The wonderfully generous Ruth Penrhyn-Lowe has again been in touch with some fascinating Aldridge imagery for readers to pore over; these four photos are really, really extraordinary and I’m hoping you lot can expand on the wonderful descriptions, maybe put some names to the young faces and generally expand the knowledge as you never fail to do.
Ruth has previously sent scans of some remarkable local postcards of Brownhills, and another large set of Aldridge, all beautifully scanned and explained. Contributions like this make compiling this blog such a fun thing to do, and I can’t thank Ruth enough.
I know it’s Aldridge, but hey, we have plenty of soft southern readers down in there, and I know lots of you are interested in Aldridge history too.
Ruth had this to say:
Firstly – Thank you so much for you blog – it makes this displaced Midlands lady very homesick! I remember hours of walking across Cannock Chase with our dog, cold evenings enjoying the lights at Walsall Arboretum and so much more, all memories triggered by the wonderful articles you feature.
Secondly – sorry I know these are photos that stray over your borders as they are Aldridge but I hope that they are of interest to some of your followers – and if anyone can name any other team or class mates that would be amazing! Also sorry for the long description of the brickworks photo – I have edited some of Dad’s more personal memories, please feel free to cut again if it then fits better with your blog.
Leighswood Brickworks: From front to back – open scrubland then Beddows clayhole, then brickworks. First chimney stack from left Joberns Brickworks. To the right row of fence posts would have been the boundary of Woods Cottage, the level crossing keepers home which became derelict after the line closed in 1930s and was gradually demolished during the war by people scavenging for wood for fires and any other useable materials.
The line of fence posts and telegraph poles going from left to right was the line of the railway between Aldridge and Shefield.
In the cluster of buildings surrounding the fourth major chimney stool the “Aldridge Bricks and Coal” offices also within this cluster stood the older two storey house of Harry Bounds.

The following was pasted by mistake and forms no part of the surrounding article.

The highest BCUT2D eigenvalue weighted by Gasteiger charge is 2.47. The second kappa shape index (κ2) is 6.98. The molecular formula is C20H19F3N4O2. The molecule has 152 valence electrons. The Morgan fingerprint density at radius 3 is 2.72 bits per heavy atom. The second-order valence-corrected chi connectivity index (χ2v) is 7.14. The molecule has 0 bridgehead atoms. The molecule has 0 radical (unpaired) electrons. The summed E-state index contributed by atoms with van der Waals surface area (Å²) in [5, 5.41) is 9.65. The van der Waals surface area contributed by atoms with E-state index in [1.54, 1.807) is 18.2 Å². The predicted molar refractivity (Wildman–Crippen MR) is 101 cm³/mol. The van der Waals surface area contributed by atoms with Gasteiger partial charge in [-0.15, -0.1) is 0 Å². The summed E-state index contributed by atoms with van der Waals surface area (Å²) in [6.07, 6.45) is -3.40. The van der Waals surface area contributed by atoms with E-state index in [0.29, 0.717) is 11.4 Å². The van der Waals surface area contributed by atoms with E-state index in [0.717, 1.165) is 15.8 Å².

The kilns were surrounded by outer screens during the war to prevent any glow seeping out for enemy planes to see.
Amongst other memories this photo triggered (my Dad thought was probably taken late 40’s, possible even early 50’s) was the abundance of wildlife supported on this scrubland – skylarks, lizards, rabbits and the occasional slow worm. Many of Dad’s relatives worked at Joberns and I have a glass paper weight my paternal grandma won, I believe in a chapel poetry writing competition, which is apparently made from an old milk bottle melted into a greenish splat in one of the kilns!
Dad also recalled his granddad showing him how to crack open iron-stone rugby ball shaped lumps which could be found here – together they sometimes drank the rusty coloured ironstone water contained within… health and safety Dad!
Sorry this is so bitty, but Dad’s hand written description of this one photo (the original was destroyed I’m afraid so all I have is this scan but it was taken originally by Dad) covers two A4 sides and is quite difficult to get my head around, but I hope these few notes make sense.
The other photos, which are all scans from originals I do have are:
The Canal Basin Leighswood with remains of railway support. Canal boats were loaded with coal from Leighswood Colliery” – Dad thought this image was contemporary to the brickworks photo
The football team, the ball reads ‘Tigers 1923-4’ I believe my Granddad George Shaw is the goalie with the flat cap, my Dad thought there was another Shaw (possible Jack), a Baker and a Sly (he thought it might be Len Sly 4th from left on the bottom row)
The class photo is of Aldridge School Class III 1921. My Granddad George Shaw is at the extreme right of the back row. The teacher is possibly Percy Stephens and the only other name my Dad thought he remembered was ‘Leggy’ Hawkins, 4th from the right on the second row down.
I do hope these are of some interest. I can’t help thinking that it might be best, at some time, to arrange a visit up to the Midlands so that you can see what there is in this collection, because while it is all treasure to me, some of it is more than likely stuff you have already seen or will be just too personal or outside your patch to be of interest and I don’t want to drive you bonkers with a drip-drip of emails or inundate you with floods of unusable stuff!
And can I just finish by saying PLEASE keep your blog going, it isn’t just a resource for locals it is a wonderful and fascinating place for all those of us ‘far from home’! Thank you!!
Very best wishes
Ruth – thanks so much for your continued, lovely contributions. I’m really grateful for your generosity. Feel free to bombard me with scans – I don’t mind and haven’t rejected one yet! It’s all interesting, and in my experience, people find fascination in images that are very often mundane to the uninitiated, so please do feel free to continue!
And readers – you know what to do. Please feel free to comment here, or mail me at BrownhillsBob at Googlemail dot com.
Observations welcome, and handwriting expertise would be welcome, just like last time, please.
Comment here or BrownhillsBob at Googlemail dot com. Cheers!